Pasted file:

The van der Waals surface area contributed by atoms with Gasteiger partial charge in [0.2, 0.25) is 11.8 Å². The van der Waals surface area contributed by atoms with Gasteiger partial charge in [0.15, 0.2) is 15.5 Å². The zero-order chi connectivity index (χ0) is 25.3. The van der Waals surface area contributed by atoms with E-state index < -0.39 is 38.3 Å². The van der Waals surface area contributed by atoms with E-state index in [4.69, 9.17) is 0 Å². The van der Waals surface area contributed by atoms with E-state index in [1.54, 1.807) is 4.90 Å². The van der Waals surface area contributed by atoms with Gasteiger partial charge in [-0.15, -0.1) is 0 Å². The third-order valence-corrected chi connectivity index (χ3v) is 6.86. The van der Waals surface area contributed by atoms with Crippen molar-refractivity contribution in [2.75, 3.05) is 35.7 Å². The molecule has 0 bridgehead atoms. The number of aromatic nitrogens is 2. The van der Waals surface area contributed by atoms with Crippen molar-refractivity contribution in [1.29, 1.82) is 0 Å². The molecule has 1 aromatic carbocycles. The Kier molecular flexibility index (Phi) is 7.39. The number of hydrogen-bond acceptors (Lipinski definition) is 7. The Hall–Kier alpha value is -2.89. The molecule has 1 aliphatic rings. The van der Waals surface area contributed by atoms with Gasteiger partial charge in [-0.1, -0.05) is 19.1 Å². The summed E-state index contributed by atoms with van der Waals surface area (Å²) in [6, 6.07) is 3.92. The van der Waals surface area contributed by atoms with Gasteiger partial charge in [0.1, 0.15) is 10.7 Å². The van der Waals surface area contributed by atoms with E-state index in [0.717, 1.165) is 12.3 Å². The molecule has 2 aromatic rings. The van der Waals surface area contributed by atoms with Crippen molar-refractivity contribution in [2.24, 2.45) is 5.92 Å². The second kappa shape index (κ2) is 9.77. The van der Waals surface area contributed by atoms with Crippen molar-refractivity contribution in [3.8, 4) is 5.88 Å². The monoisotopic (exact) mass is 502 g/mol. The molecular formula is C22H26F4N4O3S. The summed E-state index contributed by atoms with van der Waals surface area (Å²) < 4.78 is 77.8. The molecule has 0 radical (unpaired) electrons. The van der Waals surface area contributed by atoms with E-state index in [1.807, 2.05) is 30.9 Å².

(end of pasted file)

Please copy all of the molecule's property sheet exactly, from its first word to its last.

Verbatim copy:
The van der Waals surface area contributed by atoms with Gasteiger partial charge in [0.2, 0.25) is 11.8 Å². The van der Waals surface area contributed by atoms with Gasteiger partial charge in [0.15, 0.2) is 15.5 Å². The zero-order chi connectivity index (χ0) is 25.3. The van der Waals surface area contributed by atoms with E-state index < -0.39 is 38.3 Å². The van der Waals surface area contributed by atoms with E-state index in [4.69, 9.17) is 0 Å². The van der Waals surface area contributed by atoms with E-state index in [1.54, 1.807) is 4.90 Å². The van der Waals surface area contributed by atoms with Gasteiger partial charge in [-0.15, -0.1) is 0 Å². The third-order valence-corrected chi connectivity index (χ3v) is 6.86. The van der Waals surface area contributed by atoms with Crippen molar-refractivity contribution in [2.75, 3.05) is 35.7 Å². The molecule has 0 bridgehead atoms. The number of aromatic nitrogens is 2. The van der Waals surface area contributed by atoms with Crippen molar-refractivity contribution in [1.29, 1.82) is 0 Å². The molecule has 1 aromatic carbocycles. The Kier molecular flexibility index (Phi) is 7.39. The number of hydrogen-bond acceptors (Lipinski definition) is 7. The Hall–Kier alpha value is -2.89. The molecule has 1 aliphatic rings. The van der Waals surface area contributed by atoms with Gasteiger partial charge in [-0.1, -0.05) is 19.1 Å². The summed E-state index contributed by atoms with van der Waals surface area (Å²) in [6, 6.07) is 3.92. The van der Waals surface area contributed by atoms with Gasteiger partial charge in [0.1, 0.15) is 10.7 Å². The van der Waals surface area contributed by atoms with E-state index in [0.717, 1.165) is 12.3 Å². The molecule has 2 aromatic rings. The van der Waals surface area contributed by atoms with Crippen molar-refractivity contribution in [2.24, 2.45) is 5.92 Å². The second kappa shape index (κ2) is 9.77. The van der Waals surface area contributed by atoms with Crippen molar-refractivity contribution in [3.8, 4) is 5.88 Å². The monoisotopic (exact) mass is 502 g/mol. The molecular formula is C22H26F4N4O3S. The summed E-state index contributed by atoms with van der Waals surface area (Å²) < 4.78 is 77.8. The molecule has 0 radical (unpaired) electrons. The van der Waals surface area contributed by atoms with E-state index in [1.807, 2.05) is 30.9 Å².